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Sunday July 24th 2016

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Environment News Headlines – Yahoo! News UK

ASEAN deadlocked on South China Sea after Cambodia blocks statement

Still image from United States Navy video purportedly shows Chinese dredging vessels in the waters around Mischief Reef in the disputed Spratly IslandsBy Manuel Mogato and Simon Webb VIENTIANE (Reuters) – Southeast Asian nations failed to find common ground on maritime disputes in the South China Sea on Sunday after Cambodia stuck to its demand the group make no reference to an international court ruling against Beijing in a statement, diplomats said. Foreign ministers from the 10-member Association of Southeast Asian Nations (ASEAN) met for the first time since the U.N.-backed Permanent Court of Arbitration in the Hague handed an emphatic legal victory to the Philippines in the maritime dispute earlier this month. The ruling denied China's sweeping claims in the strategic seaway, through which more than $5 trillion (3.81 trillion pound) in global trade passes each year.

Posted on 24 July 2016 | 11:32 am

Oil dives four percent on the week on U.S. rigs rise, glut threat

An abandoned oil platform is seen near tourists at Organos beach in Piura, PeruBy Barani Krishnan NEW YORK (Reuters) – Oil prices settled lower on Friday, losing 4 percent on the week, after the fourth weekly rise in the U.S. oil rig count added to worries about a global crude glut. Crude futures were already down, with Brent at two-month lows, on fears of more Iraqi supply before a report by energy services firm Baker Hughes showed U.S. oil drillers added 14 rigs this week to bring the total rig count to 371.

Posted on 22 July 2016 | 7:11 pm

Powered by Google, UN flexes tech muscle to fight climate change

People pose with laptops in front of projection of Google logo in this picture illustration taken in ZenicaBy Magdalena Mis ROME (Thomson Reuters Foundation) – New Google-powered software will help the world tackle problems related to climate change, deforestation and food production, a United Nations agency said on Friday, as it presented its revamped online platform. Open Foris, U.N. Food and Agriculture Organisation (FAO) software, uses high-resolution satellite images to monitor the environment and changes in land use and forest cover. "We make maps that used to take three years in a week," Erik Lindquist, forestry officer at FAO, told the Thomson Reuters Foundation.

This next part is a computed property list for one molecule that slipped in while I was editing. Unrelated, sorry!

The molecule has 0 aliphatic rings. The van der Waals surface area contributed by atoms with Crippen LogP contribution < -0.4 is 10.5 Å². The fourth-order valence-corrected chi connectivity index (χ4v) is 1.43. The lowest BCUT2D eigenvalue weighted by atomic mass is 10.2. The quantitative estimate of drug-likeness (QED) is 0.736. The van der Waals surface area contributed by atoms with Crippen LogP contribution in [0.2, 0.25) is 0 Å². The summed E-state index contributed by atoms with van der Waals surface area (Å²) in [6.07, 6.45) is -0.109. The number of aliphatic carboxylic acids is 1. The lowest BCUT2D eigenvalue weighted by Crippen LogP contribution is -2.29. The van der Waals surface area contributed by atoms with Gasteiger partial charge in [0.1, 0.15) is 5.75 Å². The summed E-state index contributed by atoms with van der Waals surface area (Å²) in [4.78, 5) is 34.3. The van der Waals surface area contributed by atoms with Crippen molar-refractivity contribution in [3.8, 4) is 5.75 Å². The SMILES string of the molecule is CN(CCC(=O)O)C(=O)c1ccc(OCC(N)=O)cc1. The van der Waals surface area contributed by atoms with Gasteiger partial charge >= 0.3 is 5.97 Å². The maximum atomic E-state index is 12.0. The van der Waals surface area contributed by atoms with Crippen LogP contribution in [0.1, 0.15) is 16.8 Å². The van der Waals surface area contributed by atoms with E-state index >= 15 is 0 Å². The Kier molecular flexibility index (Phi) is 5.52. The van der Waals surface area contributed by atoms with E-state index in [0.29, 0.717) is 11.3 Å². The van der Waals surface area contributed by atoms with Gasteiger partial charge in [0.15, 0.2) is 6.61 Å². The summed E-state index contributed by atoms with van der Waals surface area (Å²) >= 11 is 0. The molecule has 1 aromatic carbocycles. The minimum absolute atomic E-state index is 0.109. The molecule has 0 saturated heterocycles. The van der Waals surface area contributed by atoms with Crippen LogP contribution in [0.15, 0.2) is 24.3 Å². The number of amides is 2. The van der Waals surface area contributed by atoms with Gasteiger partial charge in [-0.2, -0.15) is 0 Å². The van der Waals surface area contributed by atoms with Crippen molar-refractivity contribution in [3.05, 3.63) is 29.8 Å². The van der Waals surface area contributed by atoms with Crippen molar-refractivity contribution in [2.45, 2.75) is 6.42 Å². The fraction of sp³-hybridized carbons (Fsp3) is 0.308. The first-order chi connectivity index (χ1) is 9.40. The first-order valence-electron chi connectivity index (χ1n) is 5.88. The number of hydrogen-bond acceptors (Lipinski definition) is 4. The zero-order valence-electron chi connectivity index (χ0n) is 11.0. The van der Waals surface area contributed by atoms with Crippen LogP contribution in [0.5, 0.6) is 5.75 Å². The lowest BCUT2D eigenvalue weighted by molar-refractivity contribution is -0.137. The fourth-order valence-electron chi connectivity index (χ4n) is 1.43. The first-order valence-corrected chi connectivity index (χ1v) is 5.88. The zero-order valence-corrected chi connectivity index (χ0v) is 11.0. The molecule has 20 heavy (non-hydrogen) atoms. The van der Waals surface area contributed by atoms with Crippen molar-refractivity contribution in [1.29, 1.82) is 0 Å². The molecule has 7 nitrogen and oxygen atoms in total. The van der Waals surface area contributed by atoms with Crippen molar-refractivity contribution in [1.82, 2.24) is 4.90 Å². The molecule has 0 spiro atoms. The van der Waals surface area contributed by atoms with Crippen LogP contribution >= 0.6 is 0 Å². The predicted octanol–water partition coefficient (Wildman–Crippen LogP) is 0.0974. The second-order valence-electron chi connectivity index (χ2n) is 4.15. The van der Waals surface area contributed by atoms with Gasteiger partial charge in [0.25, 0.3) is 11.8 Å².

Posted on 22 July 2016 | 5:22 pm

Powered by Google, U.N. flexes tech muscle to fight climate change

By Magdalena Mis ROME (Thomson Reuters Foundation) – New Google-powered software will help the world tackle problems related to climate change, deforestation and food production, a United Nations agency said on Friday, as it presented its revamped online platform. Open Foris, U.N. Food and Agriculture Organization (FAO) software, uses high-resolution satellite images to monitor the environment and changes in land use and forest cover. “We make maps that used to take three years in a week,” Erik Lindquist, forestry officer at FAO, told the Thomson Reuters Foundation.

Posted on 22 July 2016 | 4:56 pm

Food for Thought: Americans Just Can’t Stop Throwing Out Food

Food waste is piling up in America, and although the vast majority of Americans feel bad about throwing out food, most of us also think it would be hard to reduce the amount of food we throw away, a new survey finds. The survey of 500 people in the U.S. found that 77 percent of respondents said they felt guilty about throwing away food. In addition to being a waste of resources, throwing away food has a negative impact on the environment, according to the study, published today (July 21) in the journal PLOS ONE.

Posted on 22 July 2016 | 3:11 pm

Exclusive – Top Obama aide to take call for South China Sea calm to Beijing

Still image from United States Navy video purportedly shows Chinese dredging vessels in the waters around Mischief Reef in the disputed Spratly IslandsBy Matt Spetalnick and David Brunnstrom WASHINGTON (Reuters) – U.S. National Security Adviser Susan Rice will urge Beijing next week to avoid escalation in the South China Sea when she makes the highest-level U.S. visit to China since an international court rejected its sweeping claims to the strategic waterway. Beijing has angrily rejected the verdict and pledged to pursue claims that conflict with those of several smaller neighbors.

Posted on 22 July 2016 | 10:07 am

Nippon Steel, Sumitomo renew contract to supply line pipes to BP

Storm clouds form near a BP station in Alexandria, VirginiaJapan's biggest steelmaker Nippon Steel & Sumitomo Metal Corp and trading firm Sumitomo Corp have renewed their contract with Britain's BP to supply line pipes. The new contract is effective for five years from July 1, with an option to extend the contract for another five years, Nippon Steel and Sumitomo Corp said on Friday. A plunge in global oil prices since mid-2014 has forced a number of oil and gas companies to scale back capital spending plans, hurting companies like Nippon Steel that saw orders for its seamless pipes, including line pipes, falling about 30 percent in the financial year ended March.

Posted on 22 July 2016 | 8:01 am

Philippines’ oil still in troubled waters after South China Sea ruling

Workers deliver LPG tanks to a retailer in ManilaBy Enrico Dela Cruz MANILA (Reuters) – The Philippines, eager to resume development of vital oil and gas reserves off its coast, will likely need to reach an accord with a Chinese government infuriated by last week's ruling that granted Manila a big victory in the South China Sea. The Philippines relies overwhelmingly on imports to fuel its fast-growing economy. Beijing has refused to recognise the ruling by the Permanent Court of Arbitration that granted the Philippines sovereign rights to access offshore oil and gas fields, including the Reed Bank, a shallow tablemount some 85 nautical miles off its coast.